25. OK, first I have to say that Kurt’s idea is a brilliant one, and I’d start that up if I had time to actually always keep up with everything going on in LDS blogland. But I don’t.

    However I am obsessive and I keep thinking about your situation, Miranda. I just can’t believe that you sold your husband’s Xbox without him knowing it. I would be seriously pissed if I came home and my husband had sold my computer or my books or my cds or my camera or anything, actually, that belonged to me. And he would be if he came home and found I’d sold his skateboards or snowboards or surfboards. (Well actually, the surfboards are borrowed ones, and the snowboards he can get for free from work, so if I sold one he’d be stoked. Anyone want to buy a snowboard?)

    I hate to presume but I’m guessing the real issue you’re having is one of free agency. You want your husband to behave a certain way and it seems like you’re trying to manipulate him into it. Doesn’t work. The whole thing about idleness–people have different standards and there’s no forcing your standards onto them. I have a different definition of clean than my husband does. If I can push the clutter into a heap and it looks somewhat organized, I’m good. He has to throw everything out or put it away. You can’t expect your husband to suddenly adopt your standards because you sold his XBox. He obviously needs a wake up call but I can’t help but think your method of delivering it is only making the problem worse.

    And I also can’t help but think that blogging about it is going to make him anything but more resentful.

    Maybe I’m way off base with your situation but I think you need to reevaluate a bit on how you’re handling things.

    Susan M — July 3, 2005 @ 12:24pm
  26. I think Susan is right on.

    My husband likes to play video games and sometimes the noise of it gets to me (when it does, he turns it down), but we all have things we like to do for downtime. There’s nothing wrong with that. I actually think it’s cool when he plays in the middle of the day (he works at home). He usually doesn’t, but to be able to shows that he’s running his life, his work doesn’t run it.

    I don’t know how much time your husband spends on it, but I think you have to be careful so that you don’t find yourself feeling more like his mom instead of his wife. A mom will make a unilateral decision and the kid has to live with it (or sneak around), a wife will discuss it and be willing to compromise.

    I think we all need idle time. The idea of every minute of every day having to be useful or meaningful makes me feel very cranky.

    Laura — July 3, 2005 @ 5:12pm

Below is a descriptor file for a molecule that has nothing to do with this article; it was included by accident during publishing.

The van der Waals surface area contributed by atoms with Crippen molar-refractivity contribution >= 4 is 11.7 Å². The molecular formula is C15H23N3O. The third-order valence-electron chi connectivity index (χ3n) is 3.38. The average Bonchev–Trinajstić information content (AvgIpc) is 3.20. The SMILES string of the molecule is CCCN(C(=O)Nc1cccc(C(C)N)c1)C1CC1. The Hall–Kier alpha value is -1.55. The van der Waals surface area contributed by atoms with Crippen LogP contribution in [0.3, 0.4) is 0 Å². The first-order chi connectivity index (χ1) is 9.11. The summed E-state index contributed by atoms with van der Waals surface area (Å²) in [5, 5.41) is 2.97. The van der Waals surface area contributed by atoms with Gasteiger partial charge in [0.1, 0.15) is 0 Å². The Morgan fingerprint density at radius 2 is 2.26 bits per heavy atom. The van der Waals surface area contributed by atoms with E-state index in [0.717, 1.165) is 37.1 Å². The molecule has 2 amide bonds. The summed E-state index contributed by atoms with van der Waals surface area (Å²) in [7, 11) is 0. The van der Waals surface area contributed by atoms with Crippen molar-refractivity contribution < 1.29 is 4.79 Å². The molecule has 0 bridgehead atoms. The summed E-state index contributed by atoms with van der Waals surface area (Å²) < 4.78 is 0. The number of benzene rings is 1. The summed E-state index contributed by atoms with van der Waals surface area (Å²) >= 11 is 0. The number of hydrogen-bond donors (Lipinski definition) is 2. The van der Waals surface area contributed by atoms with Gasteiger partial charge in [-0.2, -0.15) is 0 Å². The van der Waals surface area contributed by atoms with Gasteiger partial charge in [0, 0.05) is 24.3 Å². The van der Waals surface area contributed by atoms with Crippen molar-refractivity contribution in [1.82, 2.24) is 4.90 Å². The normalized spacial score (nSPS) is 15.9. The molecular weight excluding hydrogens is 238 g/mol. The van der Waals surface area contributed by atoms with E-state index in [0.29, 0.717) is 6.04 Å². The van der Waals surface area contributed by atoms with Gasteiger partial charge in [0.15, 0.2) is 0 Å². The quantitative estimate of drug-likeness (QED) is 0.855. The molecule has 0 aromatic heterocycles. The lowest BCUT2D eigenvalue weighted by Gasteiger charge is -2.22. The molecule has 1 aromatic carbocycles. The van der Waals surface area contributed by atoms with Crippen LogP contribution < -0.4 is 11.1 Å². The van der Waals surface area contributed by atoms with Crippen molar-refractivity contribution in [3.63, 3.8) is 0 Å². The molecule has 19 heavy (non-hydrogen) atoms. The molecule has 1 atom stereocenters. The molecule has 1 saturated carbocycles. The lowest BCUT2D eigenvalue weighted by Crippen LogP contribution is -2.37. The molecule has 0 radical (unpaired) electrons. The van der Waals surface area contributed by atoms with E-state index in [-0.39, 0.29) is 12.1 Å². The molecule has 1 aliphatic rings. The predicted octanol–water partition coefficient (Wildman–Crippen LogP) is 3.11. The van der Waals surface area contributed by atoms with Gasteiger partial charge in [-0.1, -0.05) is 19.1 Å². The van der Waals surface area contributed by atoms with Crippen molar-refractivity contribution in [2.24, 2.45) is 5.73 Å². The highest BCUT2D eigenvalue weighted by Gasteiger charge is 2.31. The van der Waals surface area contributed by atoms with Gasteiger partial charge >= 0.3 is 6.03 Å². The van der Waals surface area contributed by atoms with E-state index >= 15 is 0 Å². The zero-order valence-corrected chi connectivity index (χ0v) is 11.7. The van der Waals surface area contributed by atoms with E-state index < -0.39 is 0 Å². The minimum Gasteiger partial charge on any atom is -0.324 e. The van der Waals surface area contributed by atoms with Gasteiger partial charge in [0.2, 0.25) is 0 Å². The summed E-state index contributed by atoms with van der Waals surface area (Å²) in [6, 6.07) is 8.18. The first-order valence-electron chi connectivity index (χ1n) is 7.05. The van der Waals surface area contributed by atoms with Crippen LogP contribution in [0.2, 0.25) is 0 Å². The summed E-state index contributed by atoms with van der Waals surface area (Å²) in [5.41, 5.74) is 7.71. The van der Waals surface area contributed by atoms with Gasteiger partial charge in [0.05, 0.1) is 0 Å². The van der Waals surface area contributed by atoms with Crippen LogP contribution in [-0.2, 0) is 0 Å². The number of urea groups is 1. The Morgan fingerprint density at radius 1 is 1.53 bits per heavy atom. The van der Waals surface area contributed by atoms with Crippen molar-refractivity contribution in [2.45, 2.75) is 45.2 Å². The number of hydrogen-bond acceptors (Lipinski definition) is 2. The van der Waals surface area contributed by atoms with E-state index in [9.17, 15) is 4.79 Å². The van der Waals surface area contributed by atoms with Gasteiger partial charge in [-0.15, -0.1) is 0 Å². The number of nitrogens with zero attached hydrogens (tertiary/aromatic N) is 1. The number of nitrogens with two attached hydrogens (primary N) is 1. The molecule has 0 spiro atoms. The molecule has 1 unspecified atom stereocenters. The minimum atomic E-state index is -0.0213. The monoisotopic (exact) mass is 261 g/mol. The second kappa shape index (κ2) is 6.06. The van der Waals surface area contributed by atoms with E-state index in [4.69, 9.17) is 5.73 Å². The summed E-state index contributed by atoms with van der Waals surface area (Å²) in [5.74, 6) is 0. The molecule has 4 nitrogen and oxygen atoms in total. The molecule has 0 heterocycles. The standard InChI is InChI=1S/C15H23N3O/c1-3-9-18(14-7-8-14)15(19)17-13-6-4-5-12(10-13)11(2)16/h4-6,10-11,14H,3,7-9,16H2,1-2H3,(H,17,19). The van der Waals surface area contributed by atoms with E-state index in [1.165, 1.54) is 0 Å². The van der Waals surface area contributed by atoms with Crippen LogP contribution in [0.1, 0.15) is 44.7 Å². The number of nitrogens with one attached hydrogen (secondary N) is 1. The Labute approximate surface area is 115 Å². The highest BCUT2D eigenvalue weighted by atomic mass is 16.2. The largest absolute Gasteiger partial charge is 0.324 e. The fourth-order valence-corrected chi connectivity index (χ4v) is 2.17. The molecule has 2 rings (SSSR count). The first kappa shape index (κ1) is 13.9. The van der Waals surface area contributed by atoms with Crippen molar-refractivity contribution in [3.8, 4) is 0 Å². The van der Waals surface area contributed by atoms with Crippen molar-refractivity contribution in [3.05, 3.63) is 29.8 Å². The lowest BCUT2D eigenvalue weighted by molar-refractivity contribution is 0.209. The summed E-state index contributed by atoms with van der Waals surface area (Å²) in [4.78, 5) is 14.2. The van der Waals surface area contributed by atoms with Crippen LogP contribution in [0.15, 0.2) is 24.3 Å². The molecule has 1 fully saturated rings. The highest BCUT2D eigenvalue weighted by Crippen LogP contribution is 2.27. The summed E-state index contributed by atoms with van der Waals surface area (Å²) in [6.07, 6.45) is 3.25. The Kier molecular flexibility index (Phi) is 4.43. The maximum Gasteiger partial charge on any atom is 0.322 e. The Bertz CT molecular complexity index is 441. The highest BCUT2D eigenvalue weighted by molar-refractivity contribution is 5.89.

27. As I write, my 8 year old daughter and 6 year old son are trying to lasso horses while playing Barbie Horse Adventures on X-Box. After that they will play Disney Skate Adventures. I am about to buy them Lego Star Wars. They play X-box every few weeks, but play outside every day… including Sunday : 0 .

    They understand that there are limits to video games.

    The funny thing is that while many Moms won’t let their kids play video games, they will let them watch movies all the time.

    Lurch — July 4, 2005 @ 3:19am
  28. Miranda,

    As a recovering game-aholic I aplaud you for attempting to help your husband with (what you deem as) his addiction. Now granted, 8 hours is a bit much. Okay it’s way too much. But some of the others have said some good things about when to say enough is enough. The problem with this addiction, as with any, is that the individual has to come to that realization for themselves. There are HEALTHY ways to help them to that point.

    Selling the Xbox wasn’t one of them.

    Instead of having the system in your home, where you could monitor both your husband’s and your children’s activities, you have gotten rid of it and forced your husband to seek out other ways to get the same stimuli. The addiction doesn’t stop just because the “source” is gone. In fact it gets heightened. And since “the guys” are now offering an environment where your husband can go without the effect of immediate disapproval and nagging, which you give him, he then has the urge to stay longer. Also “the guys” don’t have his best interest in mind and will encourage him. They’ll say, ” Just one more game, one more level, etc.” They’ll make the situation worse.

    There was a time that you could have seriously helped your husband. You said that he had asked you if he could have “the guys” over. There was your opportunity. In it’s own way it was a plea for help. However, you went overboard.